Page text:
Part 3: Introduction to Managing Contexts

The basic command for changing a context is:


Changes to a directory’s context is NOT automatically inherited by files and
subdirectories within, so one often uses the recursive mode “chcon -R”

There’s a couple of basic rules:
1.) A new file inherits the context of the parent directory
2.) However, a file moved with mv retains its original context

– So you can see how mv can upset the SELinux partitioning. Especially if you use e.g. sed to modify contents of a file, creating an interim file in /tmp, then swap back into place.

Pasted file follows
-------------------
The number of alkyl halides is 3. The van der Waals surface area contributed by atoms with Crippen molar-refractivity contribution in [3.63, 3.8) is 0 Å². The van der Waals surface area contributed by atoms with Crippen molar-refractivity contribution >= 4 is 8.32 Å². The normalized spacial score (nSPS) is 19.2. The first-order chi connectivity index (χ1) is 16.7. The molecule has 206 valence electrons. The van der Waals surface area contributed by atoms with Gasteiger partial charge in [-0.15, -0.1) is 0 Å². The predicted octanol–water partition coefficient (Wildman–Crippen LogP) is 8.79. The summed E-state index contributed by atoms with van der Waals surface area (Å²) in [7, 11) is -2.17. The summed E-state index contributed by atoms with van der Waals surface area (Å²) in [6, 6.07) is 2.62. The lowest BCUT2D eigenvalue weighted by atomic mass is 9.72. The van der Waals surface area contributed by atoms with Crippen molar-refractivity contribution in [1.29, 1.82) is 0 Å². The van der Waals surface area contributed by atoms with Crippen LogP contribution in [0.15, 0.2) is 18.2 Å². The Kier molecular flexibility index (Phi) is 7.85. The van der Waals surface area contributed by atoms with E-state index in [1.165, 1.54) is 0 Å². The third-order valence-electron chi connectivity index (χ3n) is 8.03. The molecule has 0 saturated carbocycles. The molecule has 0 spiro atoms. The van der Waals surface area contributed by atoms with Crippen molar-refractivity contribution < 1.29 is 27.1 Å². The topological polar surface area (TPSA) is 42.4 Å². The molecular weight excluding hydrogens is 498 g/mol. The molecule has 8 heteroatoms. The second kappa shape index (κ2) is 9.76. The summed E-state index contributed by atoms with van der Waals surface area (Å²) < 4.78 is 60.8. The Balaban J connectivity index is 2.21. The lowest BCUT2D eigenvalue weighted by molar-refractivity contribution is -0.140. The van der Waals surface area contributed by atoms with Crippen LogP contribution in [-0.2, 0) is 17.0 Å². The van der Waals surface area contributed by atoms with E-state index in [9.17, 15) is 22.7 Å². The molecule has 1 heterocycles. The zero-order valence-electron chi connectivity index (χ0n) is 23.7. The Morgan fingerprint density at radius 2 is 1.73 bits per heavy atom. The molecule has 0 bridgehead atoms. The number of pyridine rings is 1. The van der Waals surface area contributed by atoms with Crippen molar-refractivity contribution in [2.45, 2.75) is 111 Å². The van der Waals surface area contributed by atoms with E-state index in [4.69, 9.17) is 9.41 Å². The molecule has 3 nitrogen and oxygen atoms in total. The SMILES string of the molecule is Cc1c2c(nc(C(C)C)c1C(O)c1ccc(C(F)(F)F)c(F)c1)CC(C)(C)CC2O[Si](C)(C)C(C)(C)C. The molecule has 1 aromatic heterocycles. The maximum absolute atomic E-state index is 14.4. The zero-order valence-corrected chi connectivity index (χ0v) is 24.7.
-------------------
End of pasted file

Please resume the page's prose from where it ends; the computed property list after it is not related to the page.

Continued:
One could be tempted to use a recursive chcon relabeling, but that would be bad, because
a.) you wouldn’t necessarily know the right context for the subtree, and
b.) some branch further down the tree might have a different context applied, and you don’t want to trash it.


$ restorecon FILENAME

E.g. if your custom DNS script has buggered /etc/resolv.conf then:

$ restorecon /etc/resolv.conf